Jewish Queer Activism: Rising Upon Our Past
If there’s one thing I know about myself, it’s that I cannot resist a book by a queer Jewish activist. Standing proudly on the shelves of a Seattle bookstore, Adam Eli’s The New Queer Conscience immediately drew me in. With its bright cover, intriguing title, and obviously Jewish elements, there was no way I was going home without it. Today, a few months since first reading it, I realize how much The New Queer Conscience has impacted how I view my identity. The history of activism in both my family and the Jewish people as a whole has always been a significant part of my connection to Judaism. Reading The New Queer Conscience prompted me to think about my queerness through that same lens of an inherited history and culture of activism from my queer ancestors.
Ever since my first ventures into activism, I’ve held a deep appreciation for Jewish leaders because of my own family history. I swell with pride when I think about my great aunt Mickey, who protested with the anti-Vietnam war movement, organized with second wave feminism, created a secular community for Jews in her area, and founded an abortion clinic in Cleveland. Knowing that someone in my own family could make such an impact on the world around her inspires me to follow in her footsteps. Mickey’s work was deeply influenced by Jewish values, and she always kept her Jewish communities in mind when serving the world around her.
In the prologue of his book, Eli references a quote from the Talmud: “All Jewish people are responsible for one another.” He follows up this quote by stating that “the importance of showing up for other Jews has been carved into the DNA of what it means to be Jewish.” Eli urges queer people to develop the same ideology, and this founding principle of The New Queer Conscience roots itself in this idea of DNA一the idea of family. But family often has the potential to look very different for queer people than it does for our cishet counterparts.
The term “chosen family” was coined by Kath Weston, in her book Families We Choose: Lesbians, Gays, Kinship. The term is used to refer to a non-biologically, non-legally related group of people who are so closely bonded that they consider each other family. Queer folks whose families have rejected them for who they are or just don’t have queer connections within their families often compensate by forming chosen families rooted in queer culture, shared queer experiences, and activism.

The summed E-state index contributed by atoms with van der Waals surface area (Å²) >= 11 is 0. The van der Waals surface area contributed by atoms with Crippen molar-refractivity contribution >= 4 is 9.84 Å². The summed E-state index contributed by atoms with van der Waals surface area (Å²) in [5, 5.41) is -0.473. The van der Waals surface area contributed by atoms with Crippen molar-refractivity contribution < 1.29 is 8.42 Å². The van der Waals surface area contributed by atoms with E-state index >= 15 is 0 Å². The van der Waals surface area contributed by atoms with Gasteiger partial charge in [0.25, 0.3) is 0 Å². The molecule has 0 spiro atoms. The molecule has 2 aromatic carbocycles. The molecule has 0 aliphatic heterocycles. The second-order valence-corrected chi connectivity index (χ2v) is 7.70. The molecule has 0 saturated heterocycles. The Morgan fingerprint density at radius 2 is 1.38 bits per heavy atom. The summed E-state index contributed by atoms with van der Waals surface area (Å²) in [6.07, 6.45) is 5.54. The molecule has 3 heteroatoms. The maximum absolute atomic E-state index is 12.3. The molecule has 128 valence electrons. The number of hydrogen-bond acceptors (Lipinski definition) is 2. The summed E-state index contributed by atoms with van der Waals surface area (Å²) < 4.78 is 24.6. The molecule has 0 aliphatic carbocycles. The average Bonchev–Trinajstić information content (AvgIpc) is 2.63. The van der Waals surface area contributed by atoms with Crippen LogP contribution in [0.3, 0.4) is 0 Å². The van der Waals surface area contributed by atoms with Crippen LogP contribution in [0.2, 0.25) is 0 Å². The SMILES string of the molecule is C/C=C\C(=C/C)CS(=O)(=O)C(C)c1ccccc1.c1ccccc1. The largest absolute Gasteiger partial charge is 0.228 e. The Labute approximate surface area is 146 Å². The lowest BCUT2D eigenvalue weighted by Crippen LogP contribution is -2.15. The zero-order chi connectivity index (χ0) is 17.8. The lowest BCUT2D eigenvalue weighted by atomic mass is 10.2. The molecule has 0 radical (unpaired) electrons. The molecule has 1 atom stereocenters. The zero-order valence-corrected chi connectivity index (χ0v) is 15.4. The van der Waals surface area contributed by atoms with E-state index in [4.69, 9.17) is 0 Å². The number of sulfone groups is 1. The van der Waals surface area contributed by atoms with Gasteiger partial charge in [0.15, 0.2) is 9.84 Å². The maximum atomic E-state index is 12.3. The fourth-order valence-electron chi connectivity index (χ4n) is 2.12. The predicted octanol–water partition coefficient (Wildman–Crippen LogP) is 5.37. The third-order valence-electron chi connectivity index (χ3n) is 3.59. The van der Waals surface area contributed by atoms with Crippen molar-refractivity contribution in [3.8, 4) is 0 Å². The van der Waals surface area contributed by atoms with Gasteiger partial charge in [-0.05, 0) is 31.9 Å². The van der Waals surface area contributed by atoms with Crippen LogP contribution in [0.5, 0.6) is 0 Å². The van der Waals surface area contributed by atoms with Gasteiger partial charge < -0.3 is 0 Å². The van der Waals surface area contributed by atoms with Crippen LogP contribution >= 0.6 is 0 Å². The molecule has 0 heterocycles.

From the outside, these chosen families often appear monogenerational. Who are our aunts? Our grandparents? Don’t be mistaken: they’re there. They’re the queer folks who paved the way for us. The activists, care workers, and scholars who fought for the rights we have now.
In the same way I have an obligation to my Jewish ancestors to continue the fight for social justice and equity, I have an obligation to my queer ancestors as well. They fought for the rights I now have, and it is my responsibility and my privilege to continue fighting for the rights of those around me. As much as I have an obligation to my great aunt Mickey, I am also obligated to Marsha P. Johnson, Sylvia Rivera, Harvey Milk, and my many other queer activist ancestors. Their work in queer activism must be continued by young queer people today. Many of these activists didn’t have biological or legal children to carry out their work. Young queer people of today are their descendants, and we must continue their legacy.
In The New Queer Conscience, Eli discusses one way to do this—engaging in queer connections in times of celebration and of pain and anger. He addresses ten main formative principles to make the queer community as strong and unified as possible. For many Jews, this unity is innately ingrained in us. It’s a survival technique. For the queer community, however, it needs to be learned. We are not innately connected by blood, by heritage, and by culture. We need to seek out the connections, and books like The New Queer Conscience help us do so.
Activism is a root of both Judaism and queerness. We would not have the rights we have today without the advocacy, passion, and protest of those who came before us. Through my inherited cultures of Judaism and queerness, I have also inherited activism.
I saw an image recently that felt like the culmination of my identity that I had been looking for, the last piece of the puzzle I’ve needed since reading The New Queer Conscience. The image was of a group of women at a protest in 1981 holding a sign that reads, “Jewish lesbians against Anti-Semitism and racism.” I remember seeing this picture and thinking, “Oh, wow. Those are my Jewish aunts. My queer grandmothers. I am their descendant.”
It is the responsibility of queer Jews of today to carry out the legacy of our ancestors一not just biological or legal, but also chosen and cultural. Activism connects us to both our communities, and our shared history. We are never alone in this work一this inheritance is shared within our families, whatever they may look like.
This piece was written as part of JWA’s Rising Voices Fellowship.